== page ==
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Year : 2015  |  Volume : 57  |  Issue : 1  |  Page : 37-42

A comparison of eating disorder patients in India and Australia

1 Department of Obstetrics and Gynaecology, University of Sydney, Royal North Shore Hospital, Sydney; Department of Psychiatry, Northside Clinic, Greenwich, NSW 2065, Australia
2 Department of Mental Health and Behavioural Sciences, Max Healthcare, Saket, New Delhi, India

Correspondence Address:
Prof. Suzanne Abraham
Department of Obstetrics and Gynaecology, University of Sydney, Building 52, Royal North Shore Hospital, Sydney, NSW 2065
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Source of Support: None, Conflict of Interest: None

DOI: 10.4103/0019-5545.148516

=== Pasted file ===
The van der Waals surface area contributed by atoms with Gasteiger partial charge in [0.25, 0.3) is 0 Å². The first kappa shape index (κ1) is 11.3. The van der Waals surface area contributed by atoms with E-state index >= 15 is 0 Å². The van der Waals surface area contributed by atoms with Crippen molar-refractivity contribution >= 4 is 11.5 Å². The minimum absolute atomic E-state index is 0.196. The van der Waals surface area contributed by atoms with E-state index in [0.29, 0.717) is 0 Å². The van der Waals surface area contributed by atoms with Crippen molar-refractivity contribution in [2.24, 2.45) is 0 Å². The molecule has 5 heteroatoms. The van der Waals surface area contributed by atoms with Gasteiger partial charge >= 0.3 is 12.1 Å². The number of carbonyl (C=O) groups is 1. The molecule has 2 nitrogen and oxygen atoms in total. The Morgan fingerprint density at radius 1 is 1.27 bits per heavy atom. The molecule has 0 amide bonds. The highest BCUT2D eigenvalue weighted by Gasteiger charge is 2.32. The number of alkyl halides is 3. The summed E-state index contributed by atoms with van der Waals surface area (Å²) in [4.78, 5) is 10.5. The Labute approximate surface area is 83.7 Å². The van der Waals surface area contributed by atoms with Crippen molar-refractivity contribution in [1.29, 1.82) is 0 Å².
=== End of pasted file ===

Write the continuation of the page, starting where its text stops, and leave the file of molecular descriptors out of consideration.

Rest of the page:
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Background: Eating disorders (EDs) are an emerging concern in India. There are few studies comparing clinical samples in western and nonwestern settings. Aim: The aim was to compare females aged 16-26 years being treated for an ED in India (outpatients n = 30) and Australia (outpatients n = 30, inpatients n = 30). Materials and Methods: Samples were matched by age and body mass index, and had similar diagnostic profiles. Demographic information and history of eating and exercise problems were assessed. All patients completed the quality-of-life for EDs (QOL EDs) questionnaire. Results: Indians felt they overate and binge ate more often than Australians; frequencies of food restriction, vomiting, and laxative use were similar. Indians were less aware of ED feelings, such as, "fear of losing control over food or eating" and "being preoccupied with food, eating or their body." Indians felt eating and exercise had less impact on their relationships and social life but more impact on their medical health. No differences were found in the global quality-of-life, body weight, eating behaviors, psychological feelings, and exercise subscores for the three groups. Conclusion: Indian and Australian patients are similar but may differ in preoccupation and control of their ED-related feelings.



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